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UNICEF Alarmed by Spike in Children’s Deaths in Syria’s al-Hol Camp


FILE - Syrian refugee children play together, as Lebanon extends a lockdown to combat the spread of the coronavirus disease (COVID-19) at a Syrian refugee camp in the Bekaa valley, Lebanon May 7, 2020.

United Nations officials are expressing concern over the deaths of more children in a refugee camp in northeastern Syria.

UNICEF said on Wednesday it has received reports of a 15-year-old boy killed in al-Hol camp this week, two weeks after a 16-year-old was shot and killed.

Al-Hol, which is home 62,000 people, including thousands of families of Islamic State (IS) foreign fighters, has seen an increase in killings among its population in recent weeks.

“The security situation in the camp is alarming with the reported killings of 40 adults and two children since the start of the year — 16 of them during March alone,” Bo Viktor Nylund, UNICEF representative in Syria, said in a statement Wednesday.

Nylund urged “the authorities in charge of the camp to secure the safety of children and all residents in the camp.”

Al-Hol is run by the Syrian Democratic Forces (SDF), a military alliance that has been a major U.S. partner in the fight against IS.

FILE - Members of the Kurdish-led Syrian Democratic Forces (SDF) are pictured during preparations to join the front against Turkish forces, near the northern Syrian town of Hasakeh, Oct. 10, 2019.
FILE - Members of the Kurdish-led Syrian Democratic Forces (SDF) are pictured during preparations to join the front against Turkish forces, near the northern Syrian town of Hasakeh, Oct. 10, 2019.

Sheikhmous Ahmed, head of the Refugee Affairs Office at the SDF-affiliated Autonomous Administration in North and East of Syria, said Tuesday’s killing took place at a school inside the camp.

“The boy, who was a Syrian national, was stabbed by a knife while he was at school,” Ahmed told VOA in a phone interview. “Our security forces in the camp are now investigating the incident.”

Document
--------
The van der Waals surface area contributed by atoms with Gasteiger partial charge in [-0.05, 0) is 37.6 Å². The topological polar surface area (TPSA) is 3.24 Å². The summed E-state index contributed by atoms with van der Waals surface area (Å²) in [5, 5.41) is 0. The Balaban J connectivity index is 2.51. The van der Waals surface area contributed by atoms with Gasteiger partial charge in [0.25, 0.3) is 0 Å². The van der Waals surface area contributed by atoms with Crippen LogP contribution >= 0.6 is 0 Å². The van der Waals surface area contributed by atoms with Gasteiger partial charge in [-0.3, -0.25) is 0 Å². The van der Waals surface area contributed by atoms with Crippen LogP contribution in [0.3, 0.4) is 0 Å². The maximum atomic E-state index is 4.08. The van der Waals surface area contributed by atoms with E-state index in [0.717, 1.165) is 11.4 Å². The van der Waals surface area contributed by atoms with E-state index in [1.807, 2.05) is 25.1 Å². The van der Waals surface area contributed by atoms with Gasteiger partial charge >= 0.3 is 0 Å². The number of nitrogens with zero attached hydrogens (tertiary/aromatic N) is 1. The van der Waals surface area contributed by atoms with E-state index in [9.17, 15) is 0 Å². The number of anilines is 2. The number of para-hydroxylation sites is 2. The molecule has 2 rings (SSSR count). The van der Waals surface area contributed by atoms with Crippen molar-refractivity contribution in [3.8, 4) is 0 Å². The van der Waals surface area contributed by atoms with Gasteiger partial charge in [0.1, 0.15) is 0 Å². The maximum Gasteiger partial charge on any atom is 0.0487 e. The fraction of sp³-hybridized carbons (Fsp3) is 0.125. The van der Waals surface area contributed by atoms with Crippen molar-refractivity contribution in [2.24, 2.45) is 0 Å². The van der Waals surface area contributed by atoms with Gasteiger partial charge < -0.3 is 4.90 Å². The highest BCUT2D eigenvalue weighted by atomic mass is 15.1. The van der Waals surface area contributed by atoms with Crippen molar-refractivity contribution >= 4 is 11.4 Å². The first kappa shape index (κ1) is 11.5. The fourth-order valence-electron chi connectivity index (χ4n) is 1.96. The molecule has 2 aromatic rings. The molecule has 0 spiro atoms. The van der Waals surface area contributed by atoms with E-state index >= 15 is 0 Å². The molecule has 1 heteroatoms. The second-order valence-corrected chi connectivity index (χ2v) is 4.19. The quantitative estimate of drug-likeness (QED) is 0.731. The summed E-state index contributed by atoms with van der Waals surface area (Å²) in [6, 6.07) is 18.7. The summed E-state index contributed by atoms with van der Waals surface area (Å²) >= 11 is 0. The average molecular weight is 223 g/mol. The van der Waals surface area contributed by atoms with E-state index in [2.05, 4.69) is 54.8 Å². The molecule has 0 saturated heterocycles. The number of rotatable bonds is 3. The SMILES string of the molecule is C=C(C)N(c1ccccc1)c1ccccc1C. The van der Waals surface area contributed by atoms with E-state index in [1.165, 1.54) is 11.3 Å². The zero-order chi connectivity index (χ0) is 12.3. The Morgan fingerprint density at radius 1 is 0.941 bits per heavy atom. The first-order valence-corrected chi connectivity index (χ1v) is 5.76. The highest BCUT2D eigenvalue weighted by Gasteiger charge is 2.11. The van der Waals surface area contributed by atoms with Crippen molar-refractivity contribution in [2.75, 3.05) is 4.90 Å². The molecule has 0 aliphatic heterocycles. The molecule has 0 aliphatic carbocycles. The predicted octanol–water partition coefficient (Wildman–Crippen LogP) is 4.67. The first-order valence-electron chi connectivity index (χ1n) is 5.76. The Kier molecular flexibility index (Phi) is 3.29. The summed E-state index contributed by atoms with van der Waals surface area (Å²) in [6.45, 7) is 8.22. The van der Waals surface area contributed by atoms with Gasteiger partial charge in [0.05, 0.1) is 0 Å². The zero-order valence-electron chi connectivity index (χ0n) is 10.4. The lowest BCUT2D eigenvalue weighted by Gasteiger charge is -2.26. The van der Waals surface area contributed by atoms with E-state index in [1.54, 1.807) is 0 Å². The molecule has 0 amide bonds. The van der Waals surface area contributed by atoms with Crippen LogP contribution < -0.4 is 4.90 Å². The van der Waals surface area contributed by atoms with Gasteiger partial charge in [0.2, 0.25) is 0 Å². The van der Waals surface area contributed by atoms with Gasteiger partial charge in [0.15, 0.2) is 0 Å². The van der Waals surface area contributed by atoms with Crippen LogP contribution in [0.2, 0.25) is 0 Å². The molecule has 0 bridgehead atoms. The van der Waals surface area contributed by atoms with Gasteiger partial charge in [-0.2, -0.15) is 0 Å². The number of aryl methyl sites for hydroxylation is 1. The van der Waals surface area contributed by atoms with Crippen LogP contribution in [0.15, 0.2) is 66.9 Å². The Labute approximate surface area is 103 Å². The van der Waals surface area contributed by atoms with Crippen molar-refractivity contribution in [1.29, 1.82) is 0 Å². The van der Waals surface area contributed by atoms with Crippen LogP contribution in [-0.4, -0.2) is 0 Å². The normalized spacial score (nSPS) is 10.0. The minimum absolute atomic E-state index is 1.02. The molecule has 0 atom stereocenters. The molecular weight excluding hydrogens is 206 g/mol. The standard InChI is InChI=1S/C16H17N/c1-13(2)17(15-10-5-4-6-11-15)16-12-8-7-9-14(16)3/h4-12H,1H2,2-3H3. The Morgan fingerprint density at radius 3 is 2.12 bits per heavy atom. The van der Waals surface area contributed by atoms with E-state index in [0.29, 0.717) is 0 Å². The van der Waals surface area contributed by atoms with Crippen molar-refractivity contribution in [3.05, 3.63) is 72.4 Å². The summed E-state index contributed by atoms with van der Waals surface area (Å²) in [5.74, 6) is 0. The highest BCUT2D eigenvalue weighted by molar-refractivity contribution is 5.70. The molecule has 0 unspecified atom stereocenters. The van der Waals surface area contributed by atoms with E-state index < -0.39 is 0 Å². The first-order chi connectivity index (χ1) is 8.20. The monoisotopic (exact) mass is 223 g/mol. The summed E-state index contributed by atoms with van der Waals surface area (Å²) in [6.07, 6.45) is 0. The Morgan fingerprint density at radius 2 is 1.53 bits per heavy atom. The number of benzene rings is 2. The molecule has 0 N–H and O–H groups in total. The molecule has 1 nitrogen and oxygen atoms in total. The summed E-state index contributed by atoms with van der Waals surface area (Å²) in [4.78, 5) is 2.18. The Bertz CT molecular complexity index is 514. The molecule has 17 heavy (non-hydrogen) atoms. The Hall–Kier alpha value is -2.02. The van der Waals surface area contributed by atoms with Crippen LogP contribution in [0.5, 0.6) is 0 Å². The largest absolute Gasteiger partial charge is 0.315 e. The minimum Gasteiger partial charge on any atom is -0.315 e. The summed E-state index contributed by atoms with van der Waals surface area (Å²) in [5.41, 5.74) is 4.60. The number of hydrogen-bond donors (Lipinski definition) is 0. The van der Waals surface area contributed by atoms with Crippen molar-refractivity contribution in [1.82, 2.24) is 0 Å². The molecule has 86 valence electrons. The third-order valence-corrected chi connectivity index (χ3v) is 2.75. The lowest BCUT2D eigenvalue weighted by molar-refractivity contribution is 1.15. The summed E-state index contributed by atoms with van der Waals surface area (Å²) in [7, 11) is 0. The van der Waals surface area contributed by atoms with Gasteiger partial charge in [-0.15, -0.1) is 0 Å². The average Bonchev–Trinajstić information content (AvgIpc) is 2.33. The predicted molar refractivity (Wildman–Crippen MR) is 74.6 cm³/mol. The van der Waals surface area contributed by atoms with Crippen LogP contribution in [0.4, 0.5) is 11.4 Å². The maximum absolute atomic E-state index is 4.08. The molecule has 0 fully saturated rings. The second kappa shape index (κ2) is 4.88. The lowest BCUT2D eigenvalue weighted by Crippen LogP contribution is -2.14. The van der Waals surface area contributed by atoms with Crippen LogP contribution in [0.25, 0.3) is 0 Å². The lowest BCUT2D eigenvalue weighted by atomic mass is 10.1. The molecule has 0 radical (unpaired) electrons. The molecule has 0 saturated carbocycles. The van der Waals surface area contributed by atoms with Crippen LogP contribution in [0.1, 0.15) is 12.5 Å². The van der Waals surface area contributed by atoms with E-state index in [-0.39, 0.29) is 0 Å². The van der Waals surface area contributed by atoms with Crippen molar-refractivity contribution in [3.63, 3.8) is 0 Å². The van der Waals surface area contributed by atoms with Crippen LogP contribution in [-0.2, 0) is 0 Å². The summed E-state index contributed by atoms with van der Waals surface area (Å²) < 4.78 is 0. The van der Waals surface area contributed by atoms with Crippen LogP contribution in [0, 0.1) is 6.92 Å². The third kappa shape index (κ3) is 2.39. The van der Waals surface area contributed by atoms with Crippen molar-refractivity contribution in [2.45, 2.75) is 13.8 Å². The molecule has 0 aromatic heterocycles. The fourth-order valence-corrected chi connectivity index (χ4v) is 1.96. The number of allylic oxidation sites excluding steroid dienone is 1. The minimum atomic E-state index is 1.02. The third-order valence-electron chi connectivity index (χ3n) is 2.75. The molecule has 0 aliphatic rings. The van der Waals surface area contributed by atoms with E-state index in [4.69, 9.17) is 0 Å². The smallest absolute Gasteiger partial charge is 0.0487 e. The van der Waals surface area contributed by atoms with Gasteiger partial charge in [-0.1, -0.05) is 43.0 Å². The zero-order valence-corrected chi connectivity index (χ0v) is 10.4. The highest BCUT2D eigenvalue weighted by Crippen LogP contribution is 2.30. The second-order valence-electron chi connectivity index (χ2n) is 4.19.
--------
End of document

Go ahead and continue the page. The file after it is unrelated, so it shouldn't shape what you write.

He attributed the recent increase in violence in the camp to growing activity by IS cells inside and outside the facility.

“At night, the camp is virtually under their control, and much of the violence occurs then,” Ahmed said. “It is a massive camp, and our security forces are under-resourced to keep it under control the entire time.”

Nylund said the violence highlights the urgent need for longer term solutions for children in the camp.

“Syrian children should be safely reintegrated into their local communities, and foreign children should be repatriated to their countries of origin in a safe and dignified way,” he said.

But local officials said immediate action is needed to protect the children.

“In addition to the daily violence against them, we also see many children getting radicalized by their parents, some of whom still have Daesh’s extremist ideology,” Ahmed said, using an Arabic name for IS.

“What is much needed right now is a major rehabilitation center that is capable of accommodating these kids, away from the toxic environment inside al-Hol,” he suggested.

The SDF has in the past released some Syrians, including children, from the camp. Several countries also have taken back some of their citizens, including women and children.

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